Just how far unionists have come in recognising that both parts of the island are inter-dependent can be seen in the increase in trade between the two jurisdictions. The evidence is now quite apparent to every one in the six-counties.
“We have certainly won the argument on the all-Ireland economy. The unionist parties recognise that unionist people are investing in the South and similarly many business people, from Dublin, Cork, Galway and all over, are investing in the North. The economy does not recognise any border except for one or two areas like that of the Euro and Sterling.”
Another area proving disadvantageous to the island economy is the disparity in the area of corporation tax, with the rate in the South set at 12.5% and that of the North set at 30%.
McGuinness argues for harmonisation of corporation tax across Ireland. Representations have been made to Gordon Browne on the issue.
“This is, of course a work in progress and ourselves and Ian Paisley have discussed this and we are meeting with Tony Blair and Gordon Brown to sort it out before the executive is up and running. There is resistance to it by the British Chancellor of the Exchequer, but we have the agreement and goodwill of the Taoiseach on this, and it is just a matter of applying the pressure to see that that level playing field is achieved to attract the necessary inward investment”, he says.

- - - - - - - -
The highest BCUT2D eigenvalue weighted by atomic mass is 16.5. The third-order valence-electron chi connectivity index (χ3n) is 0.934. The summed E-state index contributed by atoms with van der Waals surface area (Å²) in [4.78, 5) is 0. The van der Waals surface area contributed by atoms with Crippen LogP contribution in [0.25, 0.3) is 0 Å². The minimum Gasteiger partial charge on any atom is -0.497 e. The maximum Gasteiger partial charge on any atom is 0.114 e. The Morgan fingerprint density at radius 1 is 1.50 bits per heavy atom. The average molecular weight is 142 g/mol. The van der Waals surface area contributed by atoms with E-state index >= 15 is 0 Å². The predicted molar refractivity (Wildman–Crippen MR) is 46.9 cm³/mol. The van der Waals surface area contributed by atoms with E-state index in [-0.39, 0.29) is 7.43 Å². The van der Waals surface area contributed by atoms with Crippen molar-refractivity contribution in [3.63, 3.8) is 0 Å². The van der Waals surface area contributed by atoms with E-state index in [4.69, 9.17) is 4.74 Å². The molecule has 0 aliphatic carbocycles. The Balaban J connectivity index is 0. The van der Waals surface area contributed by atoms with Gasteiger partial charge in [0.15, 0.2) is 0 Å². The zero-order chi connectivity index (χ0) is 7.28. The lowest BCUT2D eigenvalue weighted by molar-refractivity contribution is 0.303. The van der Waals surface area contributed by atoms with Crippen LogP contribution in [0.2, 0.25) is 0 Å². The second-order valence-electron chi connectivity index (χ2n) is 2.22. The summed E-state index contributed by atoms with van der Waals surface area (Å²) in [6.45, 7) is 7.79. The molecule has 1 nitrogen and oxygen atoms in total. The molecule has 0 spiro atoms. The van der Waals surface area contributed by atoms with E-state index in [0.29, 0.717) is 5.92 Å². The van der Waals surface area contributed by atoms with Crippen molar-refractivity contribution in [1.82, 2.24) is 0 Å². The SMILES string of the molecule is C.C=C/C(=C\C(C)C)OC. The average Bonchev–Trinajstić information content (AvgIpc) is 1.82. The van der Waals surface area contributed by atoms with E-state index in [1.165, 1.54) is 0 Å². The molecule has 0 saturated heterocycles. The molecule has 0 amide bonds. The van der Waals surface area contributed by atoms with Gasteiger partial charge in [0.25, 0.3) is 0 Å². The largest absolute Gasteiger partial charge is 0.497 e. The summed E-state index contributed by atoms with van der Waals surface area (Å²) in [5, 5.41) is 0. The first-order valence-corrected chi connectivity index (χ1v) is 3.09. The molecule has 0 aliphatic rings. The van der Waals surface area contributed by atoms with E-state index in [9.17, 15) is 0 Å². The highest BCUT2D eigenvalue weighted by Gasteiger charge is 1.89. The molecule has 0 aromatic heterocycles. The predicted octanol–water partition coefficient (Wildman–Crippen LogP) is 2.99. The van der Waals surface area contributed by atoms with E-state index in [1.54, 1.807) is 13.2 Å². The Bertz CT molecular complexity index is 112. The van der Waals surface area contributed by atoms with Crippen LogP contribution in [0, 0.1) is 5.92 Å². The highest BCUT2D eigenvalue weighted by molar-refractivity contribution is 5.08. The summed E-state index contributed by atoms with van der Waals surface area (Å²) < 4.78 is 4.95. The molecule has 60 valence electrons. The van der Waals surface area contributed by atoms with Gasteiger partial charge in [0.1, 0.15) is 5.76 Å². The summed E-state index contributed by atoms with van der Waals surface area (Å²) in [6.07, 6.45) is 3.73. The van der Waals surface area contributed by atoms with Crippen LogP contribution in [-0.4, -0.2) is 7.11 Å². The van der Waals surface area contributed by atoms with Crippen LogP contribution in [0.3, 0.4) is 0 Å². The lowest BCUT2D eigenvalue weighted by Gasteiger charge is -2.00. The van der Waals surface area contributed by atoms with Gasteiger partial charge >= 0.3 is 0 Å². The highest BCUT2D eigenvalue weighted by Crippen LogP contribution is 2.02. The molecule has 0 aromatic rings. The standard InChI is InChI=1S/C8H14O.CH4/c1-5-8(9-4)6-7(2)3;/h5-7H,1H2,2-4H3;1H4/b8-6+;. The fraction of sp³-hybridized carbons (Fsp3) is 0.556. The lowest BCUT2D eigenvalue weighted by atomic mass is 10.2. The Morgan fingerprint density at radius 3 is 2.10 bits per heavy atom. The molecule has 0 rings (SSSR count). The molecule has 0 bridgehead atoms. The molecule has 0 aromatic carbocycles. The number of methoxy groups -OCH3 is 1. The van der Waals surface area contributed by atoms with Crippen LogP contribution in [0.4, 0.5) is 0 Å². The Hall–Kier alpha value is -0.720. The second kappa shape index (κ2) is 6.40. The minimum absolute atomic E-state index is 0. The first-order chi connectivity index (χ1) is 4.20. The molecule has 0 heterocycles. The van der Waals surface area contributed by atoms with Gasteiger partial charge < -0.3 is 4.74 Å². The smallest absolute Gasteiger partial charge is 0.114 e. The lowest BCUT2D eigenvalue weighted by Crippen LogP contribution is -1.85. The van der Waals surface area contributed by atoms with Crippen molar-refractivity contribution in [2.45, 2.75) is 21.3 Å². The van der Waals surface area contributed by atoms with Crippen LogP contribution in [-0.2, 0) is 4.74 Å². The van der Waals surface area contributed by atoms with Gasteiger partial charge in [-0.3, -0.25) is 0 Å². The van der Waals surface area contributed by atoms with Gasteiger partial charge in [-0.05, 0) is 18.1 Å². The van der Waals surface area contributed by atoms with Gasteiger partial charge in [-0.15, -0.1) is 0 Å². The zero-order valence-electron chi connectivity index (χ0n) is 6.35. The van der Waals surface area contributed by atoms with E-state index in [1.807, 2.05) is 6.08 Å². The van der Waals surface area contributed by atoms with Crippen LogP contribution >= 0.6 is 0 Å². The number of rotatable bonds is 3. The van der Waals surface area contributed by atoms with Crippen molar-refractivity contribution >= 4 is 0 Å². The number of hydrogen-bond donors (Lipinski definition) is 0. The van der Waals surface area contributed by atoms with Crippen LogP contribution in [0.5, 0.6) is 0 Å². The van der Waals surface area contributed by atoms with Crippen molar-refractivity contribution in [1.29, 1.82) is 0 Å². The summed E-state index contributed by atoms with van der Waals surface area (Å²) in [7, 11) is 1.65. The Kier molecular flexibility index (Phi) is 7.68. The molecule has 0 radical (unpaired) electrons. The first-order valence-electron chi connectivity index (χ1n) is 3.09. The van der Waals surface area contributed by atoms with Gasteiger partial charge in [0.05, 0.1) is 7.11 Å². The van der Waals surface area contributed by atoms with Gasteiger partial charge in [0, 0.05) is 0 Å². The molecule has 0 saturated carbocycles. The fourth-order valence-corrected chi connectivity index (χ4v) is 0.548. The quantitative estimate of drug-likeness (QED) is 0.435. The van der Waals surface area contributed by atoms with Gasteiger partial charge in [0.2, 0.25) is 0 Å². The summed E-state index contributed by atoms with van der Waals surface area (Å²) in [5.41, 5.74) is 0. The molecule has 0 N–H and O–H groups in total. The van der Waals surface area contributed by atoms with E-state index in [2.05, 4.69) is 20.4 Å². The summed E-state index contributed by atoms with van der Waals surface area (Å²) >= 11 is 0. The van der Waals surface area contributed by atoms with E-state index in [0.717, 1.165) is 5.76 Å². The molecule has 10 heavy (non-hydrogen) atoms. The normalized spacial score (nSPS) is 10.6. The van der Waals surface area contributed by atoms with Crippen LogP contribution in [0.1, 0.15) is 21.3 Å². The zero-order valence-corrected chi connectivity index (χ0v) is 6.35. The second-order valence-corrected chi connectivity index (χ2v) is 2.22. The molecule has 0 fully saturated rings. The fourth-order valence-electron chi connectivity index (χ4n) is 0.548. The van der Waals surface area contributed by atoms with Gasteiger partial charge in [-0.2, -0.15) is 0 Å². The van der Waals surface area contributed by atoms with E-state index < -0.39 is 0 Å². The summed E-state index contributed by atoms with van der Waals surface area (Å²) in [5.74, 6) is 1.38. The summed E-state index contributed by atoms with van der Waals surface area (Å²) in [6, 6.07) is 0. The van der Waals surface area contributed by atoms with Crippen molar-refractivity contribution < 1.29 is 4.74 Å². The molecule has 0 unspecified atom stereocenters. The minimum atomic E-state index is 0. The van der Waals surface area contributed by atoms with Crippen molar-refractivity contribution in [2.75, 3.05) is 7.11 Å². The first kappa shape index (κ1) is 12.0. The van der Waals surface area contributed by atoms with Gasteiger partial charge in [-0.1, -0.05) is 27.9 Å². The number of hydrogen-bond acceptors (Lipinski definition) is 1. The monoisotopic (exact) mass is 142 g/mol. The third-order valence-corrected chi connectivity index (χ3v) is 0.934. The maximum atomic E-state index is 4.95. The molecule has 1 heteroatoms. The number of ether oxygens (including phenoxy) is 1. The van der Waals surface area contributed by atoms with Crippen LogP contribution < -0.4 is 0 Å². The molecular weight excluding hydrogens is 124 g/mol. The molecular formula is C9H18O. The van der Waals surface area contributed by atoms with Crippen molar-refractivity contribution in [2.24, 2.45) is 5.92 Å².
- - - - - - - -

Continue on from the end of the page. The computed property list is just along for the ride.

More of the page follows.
At the recent Ard Fheis, Sinn Féin’s Wexford candidate spoke very authoritvely on the issue of MRSA and the Ard Fheis passed the motion to implement the Dutch model for dealing with MRSA in hospitals. But McGuinness says that the main problem facing both health services in Ireland is how widespread the virus has become. There have been positive moves in regard to educating the people who work in hospitals and those visiting hospitals to disinfect their hands on entering and leaving hospitals. But there is no doubt that the Dutch model is superior in terms of best practice – to isolate each case and area. But there is no point in having one system in the Six Counties and a separate system for the rest of the country. It just won’t work. We need a national strategy that will set a rigorous standard.”
There is no doubting that through the sacrifice of so many, Sinn Féin has gained the experience and success necessary to deliver for Ireland a future filled with more hope than any previous era in our history. Here in Wexford that experience has rubbed off on the party locally. The once sleeping giant of Wexford republicanism has been mobilised. Leinster House is on the horizon and well within range. The objective is the formation of a government for all the people of Ireland.
An Phoblacht Magazine
AN PHOBLACHT MAGAZINE:
- The first edition of this new magazine will feature a 10 page special on the life and legacy of our leader Martin McGuinness to mark the first anniversary of his untimely passing.
- It will include a personal reminiscence by Gerry Adams and contributions from the McGuinness family.
- There will also be an exclusive interview with our new Uachtarán Mary Lou McDonald.